The first complete narrative of Japan's Siberian Intervention in either Japanese or English placing the intervention in the context of the evolution of Japanese imperialism and of its domestic politics. It represents a missing link in the larger narrative of Japan's quest for modernity through empire and the ambivalent relationship of the Japanese with their imperial mission.
Paul E. Dunscomb is associate professor of history at the University of Alaska, Anchorage.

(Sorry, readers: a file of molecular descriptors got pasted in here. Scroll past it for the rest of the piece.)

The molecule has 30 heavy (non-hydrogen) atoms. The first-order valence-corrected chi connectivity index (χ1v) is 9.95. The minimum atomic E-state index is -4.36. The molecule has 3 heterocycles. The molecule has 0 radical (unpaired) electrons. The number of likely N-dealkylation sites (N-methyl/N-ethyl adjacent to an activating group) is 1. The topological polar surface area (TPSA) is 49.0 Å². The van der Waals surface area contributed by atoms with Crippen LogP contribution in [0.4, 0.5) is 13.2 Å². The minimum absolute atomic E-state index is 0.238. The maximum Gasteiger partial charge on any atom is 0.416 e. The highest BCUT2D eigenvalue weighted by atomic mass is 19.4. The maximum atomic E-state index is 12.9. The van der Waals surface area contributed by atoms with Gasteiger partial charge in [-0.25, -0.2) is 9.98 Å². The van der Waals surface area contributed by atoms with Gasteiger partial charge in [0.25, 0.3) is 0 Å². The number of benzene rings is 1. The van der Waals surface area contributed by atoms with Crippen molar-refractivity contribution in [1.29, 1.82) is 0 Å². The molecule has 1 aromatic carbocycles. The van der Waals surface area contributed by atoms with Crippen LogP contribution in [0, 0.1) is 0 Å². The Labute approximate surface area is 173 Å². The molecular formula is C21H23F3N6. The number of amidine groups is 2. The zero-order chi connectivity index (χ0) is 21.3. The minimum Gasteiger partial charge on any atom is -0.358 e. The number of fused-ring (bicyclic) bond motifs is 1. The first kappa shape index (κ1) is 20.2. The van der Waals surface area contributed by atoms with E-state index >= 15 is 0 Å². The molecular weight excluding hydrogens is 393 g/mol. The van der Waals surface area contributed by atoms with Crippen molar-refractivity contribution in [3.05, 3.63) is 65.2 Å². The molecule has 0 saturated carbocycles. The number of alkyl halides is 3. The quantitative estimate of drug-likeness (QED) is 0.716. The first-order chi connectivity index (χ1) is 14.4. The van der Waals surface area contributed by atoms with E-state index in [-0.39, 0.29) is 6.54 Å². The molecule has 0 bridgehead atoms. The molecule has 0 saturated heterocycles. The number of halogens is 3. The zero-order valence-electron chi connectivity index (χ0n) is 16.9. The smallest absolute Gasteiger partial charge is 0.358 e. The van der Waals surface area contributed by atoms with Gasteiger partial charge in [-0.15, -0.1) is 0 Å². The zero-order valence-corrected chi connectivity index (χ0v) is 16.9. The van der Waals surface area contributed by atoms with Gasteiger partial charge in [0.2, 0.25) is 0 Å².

Chapter 1 Introduction: "To Demonstrate Our Power To Aid Civilization": The Meaning of Japan's Intervention in Siberia Chapter 2 1. "A Delicious Stew": Entropy and Plurality in Japanese Politics, 1890-1917 Chapter 3 2. "There is No Reason Not to Oppose It": Debating Intervention, December 1917- June 1918 Chapter 4 3. "The Seiyukai Will Greatly Contribute to the Fate of the Empire": Intervention and the Rise of the Hara Cabinet, July-November 1918 Chapter 5 4. "International Democracy Cannot Exist in Opposition to Democracy at Home": The Rise and Fall of "Allied" Intervention November 1918-December 1919 Chapter 6 5. "The Army Minister's Head Must be Placed on the Chopping Block First": The Transition to Unilateral Intervention, January-August 1920 Chapter 7 6. "Indefinitely Stationing Troops is Harmful and Unproductive": Towards Withdrawal "In Principle," September 1920-May 1921 Chapter 8 7. "Oh, Meaningless Intervention!": A Year of Drift, June 1921-June 1922 Chapter 9 8. "Who Must Take Responsibility For This Crime?": Withdrawal and Reckoning the Costs of Intervention, June-November 1922 Chapter 10 Afterword: "A Situation In Which We Can Only Come Out Losers": The Siberian Intervention and the Evolution of Imperial Japan